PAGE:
Slapped by the Invisible Hand: The Panic of 2007. Gary B. Gorton. 223 pages, New York: Oxford University Press, 2010.
Slapped by the Invisible Hand is on Federal Reserve Chairman Ben Bernanke's reading list of publications that have helped him understand the financial crisis. Indeed, this book provides a very detailed analysis of how the problems in one relatively small part of the financial sector-the subprime mortgage market-caused a meltdown of a large portion of the financial system. Gorton's thesis is that the shadow banking system, the financial institutions such as investment banks, and others that were not subject to banking regulations, were behaving like banks and suffered a classic "run on the bank." Lenders to these institutions had no deposit insurance, but assumed that their loans were very safe assets. The run on the banks was caused by the particular design of home mortgages and the securities that were based on them. In Gorton's view, the details of this system matter.
The book is in the Survey and Synthesis Series sponsored by the Financial Management Association, and consists largely of essays that were written for presentation at Federal Reserve conferences in 2008 (Jackson Hole) and 2009 (Jekyll Island). As such, the book is written for professionals and not the general public. It includes sentences such as (p. 27): "If securitization debt is information insensitive, it can be input into the repo system, creating a kind of transaction medium, i.e., collateral that can be rehypothecated." Instructors who choose to use the book in class will need to guide the students carefully.
A basic concept in the book is information-insensitive debt. Gorton argues that a fundamental function of the banking system is the creation of debt that does not have to be monitored by the lender. Currency and demand deposits (with deposit insurance) are prime examples. There is nothing to be gained by producing private information to speculate on these assets.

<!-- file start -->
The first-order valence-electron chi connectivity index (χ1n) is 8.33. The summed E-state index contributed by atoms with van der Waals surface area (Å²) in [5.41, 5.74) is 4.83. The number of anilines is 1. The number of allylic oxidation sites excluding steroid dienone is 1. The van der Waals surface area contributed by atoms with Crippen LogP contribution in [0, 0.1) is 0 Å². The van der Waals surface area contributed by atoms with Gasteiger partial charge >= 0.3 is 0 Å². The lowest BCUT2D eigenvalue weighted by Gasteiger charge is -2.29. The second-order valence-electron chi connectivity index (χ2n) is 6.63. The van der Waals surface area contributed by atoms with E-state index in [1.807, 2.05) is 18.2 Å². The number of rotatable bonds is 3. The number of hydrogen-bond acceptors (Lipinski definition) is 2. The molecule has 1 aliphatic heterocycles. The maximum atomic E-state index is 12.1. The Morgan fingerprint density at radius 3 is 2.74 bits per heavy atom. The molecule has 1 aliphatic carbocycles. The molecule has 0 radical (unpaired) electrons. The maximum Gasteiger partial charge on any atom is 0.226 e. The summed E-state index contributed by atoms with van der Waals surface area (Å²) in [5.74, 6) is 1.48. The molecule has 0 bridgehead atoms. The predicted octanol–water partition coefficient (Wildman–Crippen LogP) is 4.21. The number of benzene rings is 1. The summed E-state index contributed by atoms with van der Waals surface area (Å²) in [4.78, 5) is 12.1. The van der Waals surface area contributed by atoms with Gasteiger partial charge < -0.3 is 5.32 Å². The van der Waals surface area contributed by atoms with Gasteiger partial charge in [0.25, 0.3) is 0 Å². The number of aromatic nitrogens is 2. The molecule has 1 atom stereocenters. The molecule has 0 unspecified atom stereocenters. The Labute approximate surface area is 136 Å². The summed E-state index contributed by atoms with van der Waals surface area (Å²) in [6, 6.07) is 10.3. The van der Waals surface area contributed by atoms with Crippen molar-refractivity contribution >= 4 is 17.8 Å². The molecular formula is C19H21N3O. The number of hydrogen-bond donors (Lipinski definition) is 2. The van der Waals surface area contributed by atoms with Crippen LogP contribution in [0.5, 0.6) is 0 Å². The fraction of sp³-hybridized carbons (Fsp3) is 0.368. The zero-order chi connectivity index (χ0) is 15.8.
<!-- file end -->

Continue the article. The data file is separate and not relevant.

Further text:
How did the shadow banks attempt to create information-insensitive debt? First of all, the shadow banking system includes investment banks, hedge funds, structured investment vehicles, and conduits. These last two are off-balance-sheet entities created by parent companies that were involved in creating and holding asset-backed securities such as mortgage-backed securities and the collateralized debt obligations that were derived from them. Shadow banks financed their activities through the repo (repurchase agreement) market. In this market, lenders with large amounts of cash entered into short-term repurchase agreements (many of them overnight). They provided cash to the shadow banks and the shadow banks provided collateral in the form of an asset-backed security. In a repo the lender has the right to take the collateral if the shadow bank fails to "repurchase." The difference between the loan and the repurchase price is the return to the lender, and is called the "haircut." This process makes the shadow bank a kind of bank because:
* The repo has a short maturity, and can be withdrawn upon demand (not rolled over);
* The collateral consists of senior tranches of securitized debt; and
* The collateral can be used in other transactions (rehypothecated).
The need of firms and others with large amounts of cash to invest on a very shortterm basis creates the need for collateral. …